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fieryfox Kojakovice - A travel report by Farizan
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Kojakovice,  Czech Republic - flag Czech Republic
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fieryfox's travel reports

Exploring South Bohemia - The Kojakovice village

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No! You won’t find Kojakovice, in any tour package or even being mentioned as a tourist destination anywhere. You may even find it difficult to look for it on the map, so what is the significance of this small rundown village in Southeast of Bohemia? Read on!

Village Centre from across the pond
Village Centre from across the pond

Literature is very thin about this little village but ever since the ascension of the Czech Republic into the European Union, serious efforts to boost tourism have been made. Slowly, its history and deep rooted cultures and traditions were uncovered and made known. It turned out that this village was in fact a centre of agriculture since the 14th century and remained strong until the 19th Century.

My research on Czech history revealed that from the 12th century till 1611, most of South Bohemia was under control of the Rozmberk family, an important Czech aristocratic dynasty. Really, it was their insight that gave the landscape its present day appearance. Although, clearing were originally made only to drain the wetlands, and rid of deadly peat bog areas, farmhouses and settlements followed. Fish ponds where soon constructed making fish farming a major industry in the 15th and 16th century. By the 19th century, there were about 80 farms that existed in Kojakovice.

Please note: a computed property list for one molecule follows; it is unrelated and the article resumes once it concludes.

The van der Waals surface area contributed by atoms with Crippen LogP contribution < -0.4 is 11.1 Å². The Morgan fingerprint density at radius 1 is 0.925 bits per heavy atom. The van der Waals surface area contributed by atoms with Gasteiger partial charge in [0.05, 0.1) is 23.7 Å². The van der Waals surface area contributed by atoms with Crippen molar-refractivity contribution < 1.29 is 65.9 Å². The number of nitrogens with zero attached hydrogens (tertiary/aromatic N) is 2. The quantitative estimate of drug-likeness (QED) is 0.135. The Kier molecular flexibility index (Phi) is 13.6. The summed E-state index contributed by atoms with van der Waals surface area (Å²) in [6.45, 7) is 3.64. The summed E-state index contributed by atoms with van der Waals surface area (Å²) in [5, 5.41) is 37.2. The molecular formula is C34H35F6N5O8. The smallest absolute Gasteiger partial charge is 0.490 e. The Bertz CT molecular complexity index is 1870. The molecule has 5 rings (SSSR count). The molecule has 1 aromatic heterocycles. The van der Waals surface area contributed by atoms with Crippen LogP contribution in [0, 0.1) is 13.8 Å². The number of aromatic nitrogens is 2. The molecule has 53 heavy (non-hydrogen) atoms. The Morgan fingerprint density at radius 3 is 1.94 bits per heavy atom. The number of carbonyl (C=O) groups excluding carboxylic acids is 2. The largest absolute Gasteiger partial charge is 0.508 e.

Sadly, these traditional livelihoods could no longer sustain its inhabitants and more and more of its young and educated folk moved away to towns leaving the old in their farmhouses. The decline continues even until now and no more than 150 people live in Kojakovice today. Alas, here lies the perfect serenity of an ancient village, beautiful landscapes untouched by development, no pollution or noise except for the nature sounds of birds and crickets. No wonder, this preserved past is recognized as a Monument Zone within the Trebón Protected Landscape Area and Biosphere Reserve, appropriately conferred not based on monumental buildings associated with nobility, but upon the unique ground plan of the 600 year old village.

Favourite spots:
Exhibits in the Pheasant Museum
Exhibits in the Pheasant Museum

The Kojakovice Pheasant Museum and Information Center
The museum premises was formerly a school built in the mid-19th century. After the second world war, the number of children was too low to fill the two rooms in the school and it was officially closed in 1969. Nearly 30 years later, the Rozmberk Society, started the initiative to create the Museum focusing on how the farmers and pheasants lived and worked in previous centuries in this rural part of South Bohemia, of which Kojakovice is a typical example. Many old and traditional tools are displayed for educational purposes. These are not even machinery or mechanical based but very basic farming instruments. Clothing and traditional costumes are also shown.